Why You Should DIY Your Health

DIY Your Health (1)

Kim Wilson

 

Now, I don’t know about you, but I love a good DIY video. Whilst Suzelle DIY and her humour may not appeal to everyone, I love her message that “anybody can”, because often it only takes simple steps to makeover your home, or in this case, your health.

DIY Your Health (2)

Whilst convenience is king in this modern age, a little empowerment in the kitchen goes a long way towards saving your health (and budget) in the long run.

 

Soups

Soups can be an incredibly healthy part of your diet. However there are quite a few “red flags” to look out for when considering store-bought options. Often pre-packaged soups will contain far more sodium (salt) than you would normally add. We know that too much salt is not good for your blood pressure or your heart.
If buying soup in a can or plastic container, also look out for Bisphenol-A (BPA) on the label. BPA is a known endocrine-disruptor and has even been associated with conditions such as early onset puberty, abnormal reproductive system functioning, obesity, insulin resistance and pre-cancerous changes. Sadly we are exposed to BPA in a wide variety of other products. Whilst one can of soup may not sabotage your health, you really want to eliminate any “avoidable” sources of BPA to lessen the load of the unavoidable environmental exposures.

 

Other than the sodium and BPA, you also want to watch out for the load of artificial flavourings, preservatives, and added sweeteners also. The best option is always to make your own, and then pop it in your blender for a smooth texture. Soups are actually incredibly easy, and we have a few recipes on our website. Otherwise – pinterest!

 

Smoothies

Smoothies really are amazing health tools. The amount of moms visiting Lifestyle Health saying that they have managed to hide products like moringa and spirulina in “chocolate” (read: Cacao) smoothies for their “non-veggie-eating” kids is so inspiring. Smoothies can even be used to disguise your daily essentials like omega 3 liquid, vitamin c powder, and even probiotics.

 

The trouble with smoothies that you get in café’s or restaurants are that they can be higher in calories and sugar (even natural sugars) than you would ideally have at home. Again, we have a ton of recipes on our website, as well as a guide to making your ideal smoothie. The tricks are to avoid adding too many sugar-rich fruits, to never ever add a fruit juice, and to balance the smoothie between wholesome carbohydrate sources, healthy fats and protein. The advantage of a smoothie versus a juice is that you can also get fibre from the fruits or nuts or seeds that you add. A good quality blender doesn’t need to cost the earth either, so long as you know what to look and ask for. The ladies at Lifestyle Health are more than happy to provide you with guidance here.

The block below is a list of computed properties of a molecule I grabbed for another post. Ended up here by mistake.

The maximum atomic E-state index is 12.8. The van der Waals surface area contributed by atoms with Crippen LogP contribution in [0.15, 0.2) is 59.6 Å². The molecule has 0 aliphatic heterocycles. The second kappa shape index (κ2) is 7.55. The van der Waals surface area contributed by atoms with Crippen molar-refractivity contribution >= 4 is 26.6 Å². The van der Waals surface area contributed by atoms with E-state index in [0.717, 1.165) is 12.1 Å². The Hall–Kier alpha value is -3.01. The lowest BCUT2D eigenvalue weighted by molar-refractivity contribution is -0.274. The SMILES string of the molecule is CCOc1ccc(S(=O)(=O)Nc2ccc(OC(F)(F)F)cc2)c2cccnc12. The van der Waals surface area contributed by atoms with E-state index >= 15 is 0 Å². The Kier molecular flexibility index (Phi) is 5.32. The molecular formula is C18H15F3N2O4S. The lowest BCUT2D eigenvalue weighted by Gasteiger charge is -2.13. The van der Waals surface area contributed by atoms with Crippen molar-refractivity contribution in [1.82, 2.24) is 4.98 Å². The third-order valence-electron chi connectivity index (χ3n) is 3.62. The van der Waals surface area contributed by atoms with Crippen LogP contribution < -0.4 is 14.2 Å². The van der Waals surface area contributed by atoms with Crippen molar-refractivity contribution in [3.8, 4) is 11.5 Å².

Juices

Juices can either be your best friend or your health-saboteur. If you’re looking for a phytonutrient-, antioxidant-, and vitamin-and-mineral-boost, then juices can be amazing. As with a smoothie, the trick is to limit the high sugar fruits, and ideally add more vegetables versus fruits to your juice.

 

Another MAJOR determinant in whether your juice is helping you or simply providing empty calories is the quality of your juicer. If you have a centrifugal juicer, the chances are high that you are destroying the nutrients within the fruits and vegetables because of the nature of the machine. These juicers heat the products and this destroys the natural enzymes as well as harming the nutrient content. Again, come chat to the ladies at Lifestyle Health about a good juicer because you do not want your nutrient-dense fruits and vegetables to be rendered nutrient-depleted.

 

Juices should be treated as a multivitamin and mineral and antioxidant “supplement”, and we do not typically advocate for using juices as your sole source of nutrition. This is because they do not contain enough fibre, protein or healthy fat to sustain a healthy body long term.

 

Nut Butters

It seems like it took us far too long to realise that nuts other than peanuts could be used for nut butters. A tablespoon of macadamia nut butter or cashew nut butter is easily more decadent that any pudding in my opinion.

 

Luckily there are a lot of brands that do take care to avoid adding added sugar, salt, and preservatives (although you must still read ALL labels). However, did you know that it only takes about 15 minutes for you to make your own nut butter? Also, you can often buy nuts in bulk packs at a great price to freeze until you need to make your next batch. Trust me, it works out far cheaper than the store-bought versions. You do need a good blender though, but essentially you just need to dry roast the nuts in a pan or in the oven, add a little bit of Himalayan salt, then blend until smooth. Be warned: when you first begin blending, you think its never going to get creamy and smooth, but persevere and you will be rewarded!

 

Final Thoughts

It is vitally important that you know and understand what you are putting into your body. Pre-packaged and pre-prepared foods often contain additives that you simply do not need, and if you are only eating pre-packaged foods this could seriously be impacting your health. Yes the initial outlay on a good blender or good juicer may be significant, but it is worth the expense up front to save you in the long run. Also, you can get all-in-one products such as the Oscar DA1000 which can make all of the above.

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